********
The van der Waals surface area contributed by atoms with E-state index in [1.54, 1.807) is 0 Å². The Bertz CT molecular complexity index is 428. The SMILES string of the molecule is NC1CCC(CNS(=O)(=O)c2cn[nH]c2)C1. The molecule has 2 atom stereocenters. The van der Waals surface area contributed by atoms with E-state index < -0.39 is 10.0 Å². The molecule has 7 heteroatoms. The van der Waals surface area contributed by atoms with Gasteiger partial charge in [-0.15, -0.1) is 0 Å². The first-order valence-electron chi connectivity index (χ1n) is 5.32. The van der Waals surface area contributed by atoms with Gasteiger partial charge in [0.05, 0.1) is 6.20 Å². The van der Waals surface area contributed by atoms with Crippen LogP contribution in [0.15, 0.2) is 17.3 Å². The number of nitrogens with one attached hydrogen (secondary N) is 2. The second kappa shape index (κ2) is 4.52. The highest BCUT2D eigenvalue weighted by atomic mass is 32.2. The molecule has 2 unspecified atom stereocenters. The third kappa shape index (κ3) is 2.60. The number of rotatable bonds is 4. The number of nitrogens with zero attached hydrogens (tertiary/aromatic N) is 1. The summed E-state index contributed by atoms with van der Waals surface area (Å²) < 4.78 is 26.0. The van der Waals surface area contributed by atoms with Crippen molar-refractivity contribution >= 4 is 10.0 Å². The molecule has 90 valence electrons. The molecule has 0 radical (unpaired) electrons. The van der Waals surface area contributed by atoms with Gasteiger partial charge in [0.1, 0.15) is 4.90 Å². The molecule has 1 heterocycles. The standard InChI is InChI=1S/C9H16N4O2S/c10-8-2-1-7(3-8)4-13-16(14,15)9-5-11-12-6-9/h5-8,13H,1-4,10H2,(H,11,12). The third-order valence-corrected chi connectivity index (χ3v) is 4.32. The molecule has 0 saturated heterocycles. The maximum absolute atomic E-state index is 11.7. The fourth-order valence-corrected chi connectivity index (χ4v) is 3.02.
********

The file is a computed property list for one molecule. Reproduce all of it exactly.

The van der Waals surface area contributed by atoms with E-state index in [1.54, 1.807) is 0 Å². The Bertz CT molecular complexity index is 428. The SMILES string of the molecule is NC1CCC(CNS(=O)(=O)c2cn[nH]c2)C1. The molecule has 2 atom stereocenters. The van der Waals surface area contributed by atoms with E-state index < -0.39 is 10.0 Å². The molecule has 7 heteroatoms. The van der Waals surface area contributed by atoms with Gasteiger partial charge in [-0.15, -0.1) is 0 Å². The first-order valence-electron chi connectivity index (χ1n) is 5.32. The van der Waals surface area contributed by atoms with Gasteiger partial charge in [0.05, 0.1) is 6.20 Å². The van der Waals surface area contributed by atoms with Crippen LogP contribution in [0.15, 0.2) is 17.3 Å². The number of nitrogens with one attached hydrogen (secondary N) is 2. The second kappa shape index (κ2) is 4.52. The highest BCUT2D eigenvalue weighted by atomic mass is 32.2. The molecule has 2 unspecified atom stereocenters. The third kappa shape index (κ3) is 2.60. The number of rotatable bonds is 4. The number of nitrogens with zero attached hydrogens (tertiary/aromatic N) is 1. The summed E-state index contributed by atoms with van der Waals surface area (Å²) < 4.78 is 26.0. The van der Waals surface area contributed by atoms with Crippen molar-refractivity contribution >= 4 is 10.0 Å². The molecule has 90 valence electrons. The molecule has 0 radical (unpaired) electrons. The van der Waals surface area contributed by atoms with Gasteiger partial charge in [0.1, 0.15) is 4.90 Å². The molecule has 1 heterocycles. The standard InChI is InChI=1S/C9H16N4O2S/c10-8-2-1-7(3-8)4-13-16(14,15)9-5-11-12-6-9/h5-8,13H,1-4,10H2,(H,11,12). The third-order valence-corrected chi connectivity index (χ3v) is 4.32. The molecule has 0 saturated heterocycles. The maximum absolute atomic E-state index is 11.7. The fourth-order valence-corrected chi connectivity index (χ4v) is 3.02.